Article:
Religion: divinity's vision-call

[continued from previous issue]


Shinto is Japan’s living and fond religion. It is also Japan’s national religion. Its origin nobody knows. No individual was its founder.

Worship, worship! Whom to worship? Ancestors. What to worship? Nature. Ancestors were great; therefore they must needs be worshipped. Nature is powerful; therefore it deserves human worship.

The followers of Shinto do not believe in idle theory. They have implicit faith in practice. What they want and what they get is reality’s practicality.

Shinto tells the world that Japan’s Emperor is much more than a human being; he is an illumining deity. He is at once an earthly and a heavenly ruler. He is humanity’s realisation-height and divinity’s manifestation-depth. He embodies earth’s cherished treasure: heart-cry, and Heaven’s cherished treasure: soul-smile.

What does Shinto want from a Shintoist? A clean life. What else? A pure heart. No body’s cleanliness means no divinity. No heart’s purity means no Immortality.

Shinto tells its votaries: serve, you will become. What will you become? Nation-soul, truth-illumination and oneness-perfection.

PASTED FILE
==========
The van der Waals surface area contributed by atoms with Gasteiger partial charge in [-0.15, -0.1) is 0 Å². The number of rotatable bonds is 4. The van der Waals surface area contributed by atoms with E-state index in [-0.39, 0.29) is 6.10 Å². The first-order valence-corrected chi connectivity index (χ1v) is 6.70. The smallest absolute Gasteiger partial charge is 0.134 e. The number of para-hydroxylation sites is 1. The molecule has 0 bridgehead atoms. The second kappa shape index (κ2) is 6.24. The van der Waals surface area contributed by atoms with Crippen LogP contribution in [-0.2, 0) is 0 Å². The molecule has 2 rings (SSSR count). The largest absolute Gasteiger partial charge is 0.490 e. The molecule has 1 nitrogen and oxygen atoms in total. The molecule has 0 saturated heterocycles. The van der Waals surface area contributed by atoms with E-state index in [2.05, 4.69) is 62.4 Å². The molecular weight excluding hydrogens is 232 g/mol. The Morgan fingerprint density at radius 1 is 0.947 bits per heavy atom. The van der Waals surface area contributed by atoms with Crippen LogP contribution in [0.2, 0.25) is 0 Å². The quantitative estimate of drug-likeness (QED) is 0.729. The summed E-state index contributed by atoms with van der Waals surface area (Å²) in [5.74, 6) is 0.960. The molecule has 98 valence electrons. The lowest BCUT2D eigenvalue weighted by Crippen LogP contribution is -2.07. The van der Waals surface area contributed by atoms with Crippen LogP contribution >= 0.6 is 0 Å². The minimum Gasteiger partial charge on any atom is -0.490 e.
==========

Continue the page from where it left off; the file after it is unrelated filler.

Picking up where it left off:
Shinto means the supernal way, the way that leads, the way that embodies, the way that is. It leads the Shintoist to the effulgence of the Light- world. It embodies the beauty of service-delight. It is a supreme recognition of divinity in humanity.

Buddhism came in. Shintoism vehemently protested. Buddhism was wise. It said to Shintoism: “All right, I shall not find fault with your ancestral worship. You follow your ancient faith, but what I am going to offer you is also of great importance. You will soon realise it. You will appreciate my heart of purity and wisdom before long.”

Shintoism said: “How strange! Yesterday I took you for my worst foe. Today I feel that you are my true friend. Let us live together.”

But unfortunately the two friends failed to live together peacefully, and they started fighting again. Buddhism won the fight. The victory of Buddhism over Shintoism lasted for some time. But the fight began again, and this time Shintoism won the victory; indeed, a decisive triumph.